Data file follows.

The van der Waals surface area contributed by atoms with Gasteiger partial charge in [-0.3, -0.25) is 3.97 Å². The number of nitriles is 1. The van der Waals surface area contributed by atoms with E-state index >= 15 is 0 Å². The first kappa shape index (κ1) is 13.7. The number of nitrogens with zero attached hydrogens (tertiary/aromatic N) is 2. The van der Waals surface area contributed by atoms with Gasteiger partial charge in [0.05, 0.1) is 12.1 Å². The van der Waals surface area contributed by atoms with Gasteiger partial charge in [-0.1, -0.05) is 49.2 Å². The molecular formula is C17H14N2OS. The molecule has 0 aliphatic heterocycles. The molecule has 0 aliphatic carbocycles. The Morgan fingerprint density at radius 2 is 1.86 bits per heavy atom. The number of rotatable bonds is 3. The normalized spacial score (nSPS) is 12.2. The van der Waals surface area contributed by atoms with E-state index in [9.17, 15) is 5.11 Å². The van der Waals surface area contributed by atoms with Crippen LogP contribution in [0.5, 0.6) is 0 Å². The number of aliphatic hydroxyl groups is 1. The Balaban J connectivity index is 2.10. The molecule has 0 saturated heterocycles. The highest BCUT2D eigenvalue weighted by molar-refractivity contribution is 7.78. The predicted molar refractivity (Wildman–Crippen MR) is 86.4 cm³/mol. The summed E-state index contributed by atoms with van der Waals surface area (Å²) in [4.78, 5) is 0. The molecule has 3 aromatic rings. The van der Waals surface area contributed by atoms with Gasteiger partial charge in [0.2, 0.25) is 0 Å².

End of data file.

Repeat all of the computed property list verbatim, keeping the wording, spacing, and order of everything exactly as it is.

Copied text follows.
The van der Waals surface area contributed by atoms with Gasteiger partial charge in [-0.3, -0.25) is 3.97 Å². The number of nitriles is 1. The van der Waals surface area contributed by atoms with E-state index >= 15 is 0 Å². The first kappa shape index (κ1) is 13.7. The number of nitrogens with zero attached hydrogens (tertiary/aromatic N) is 2. The van der Waals surface area contributed by atoms with Gasteiger partial charge in [0.05, 0.1) is 12.1 Å². The van der Waals surface area contributed by atoms with Gasteiger partial charge in [-0.1, -0.05) is 49.2 Å². The molecular formula is C17H14N2OS. The molecule has 0 aliphatic heterocycles. The molecule has 0 aliphatic carbocycles. The Morgan fingerprint density at radius 2 is 1.86 bits per heavy atom. The number of rotatable bonds is 3. The normalized spacial score (nSPS) is 12.2. The van der Waals surface area contributed by atoms with E-state index in [9.17, 15) is 5.11 Å². The van der Waals surface area contributed by atoms with Crippen LogP contribution in [0.5, 0.6) is 0 Å². The number of aliphatic hydroxyl groups is 1. The Balaban J connectivity index is 2.10. The molecule has 0 saturated heterocycles. The highest BCUT2D eigenvalue weighted by molar-refractivity contribution is 7.78. The predicted molar refractivity (Wildman–Crippen MR) is 86.4 cm³/mol. The summed E-state index contributed by atoms with van der Waals surface area (Å²) in [4.78, 5) is 0. The molecule has 3 aromatic rings. The van der Waals surface area contributed by atoms with Gasteiger partial charge in [0.2, 0.25) is 0 Å².